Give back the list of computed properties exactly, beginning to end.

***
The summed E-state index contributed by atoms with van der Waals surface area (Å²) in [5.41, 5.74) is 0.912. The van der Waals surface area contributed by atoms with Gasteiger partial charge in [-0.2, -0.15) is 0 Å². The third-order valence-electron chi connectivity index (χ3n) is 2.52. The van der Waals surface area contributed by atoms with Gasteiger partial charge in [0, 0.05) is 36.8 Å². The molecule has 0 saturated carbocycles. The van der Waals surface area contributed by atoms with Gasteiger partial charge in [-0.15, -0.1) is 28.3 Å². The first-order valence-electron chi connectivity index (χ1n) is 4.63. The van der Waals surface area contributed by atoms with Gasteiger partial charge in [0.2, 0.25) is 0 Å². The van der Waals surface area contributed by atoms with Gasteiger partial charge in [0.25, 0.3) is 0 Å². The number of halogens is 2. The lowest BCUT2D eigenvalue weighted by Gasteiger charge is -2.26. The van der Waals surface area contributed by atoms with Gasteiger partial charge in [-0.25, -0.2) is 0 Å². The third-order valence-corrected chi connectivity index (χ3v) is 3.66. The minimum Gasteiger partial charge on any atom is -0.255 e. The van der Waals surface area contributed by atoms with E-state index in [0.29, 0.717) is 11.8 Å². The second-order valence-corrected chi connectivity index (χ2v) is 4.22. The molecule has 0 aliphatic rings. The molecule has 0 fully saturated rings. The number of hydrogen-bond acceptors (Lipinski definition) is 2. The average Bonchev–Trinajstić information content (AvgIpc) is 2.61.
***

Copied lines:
The summed E-state index contributed by atoms with van der Waals surface area (Å²) in [5.41, 5.74) is 0.912. The van der Waals surface area contributed by atoms with Gasteiger partial charge in [-0.2, -0.15) is 0 Å². The third-order valence-electron chi connectivity index (χ3n) is 2.52. The van der Waals surface area contributed by atoms with Gasteiger partial charge in [0, 0.05) is 36.8 Å². The molecule has 0 saturated carbocycles. The van der Waals surface area contributed by atoms with Gasteiger partial charge in [-0.15, -0.1) is 28.3 Å². The first-order valence-electron chi connectivity index (χ1n) is 4.63. The van der Waals surface area contributed by atoms with Gasteiger partial charge in [0.2, 0.25) is 0 Å². The van der Waals surface area contributed by atoms with Gasteiger partial charge in [0.25, 0.3) is 0 Å². The number of halogens is 2. The lowest BCUT2D eigenvalue weighted by Gasteiger charge is -2.26. The van der Waals surface area contributed by atoms with Gasteiger partial charge in [-0.25, -0.2) is 0 Å². The third-order valence-corrected chi connectivity index (χ3v) is 3.66. The minimum Gasteiger partial charge on any atom is -0.255 e. The van der Waals surface area contributed by atoms with E-state index in [0.29, 0.717) is 11.8 Å². The second-order valence-corrected chi connectivity index (χ2v) is 4.22. The molecule has 0 aliphatic rings. The molecule has 0 fully saturated rings. The number of hydrogen-bond acceptors (Lipinski definition) is 2. The average Bonchev–Trinajstić information content (AvgIpc) is 2.61.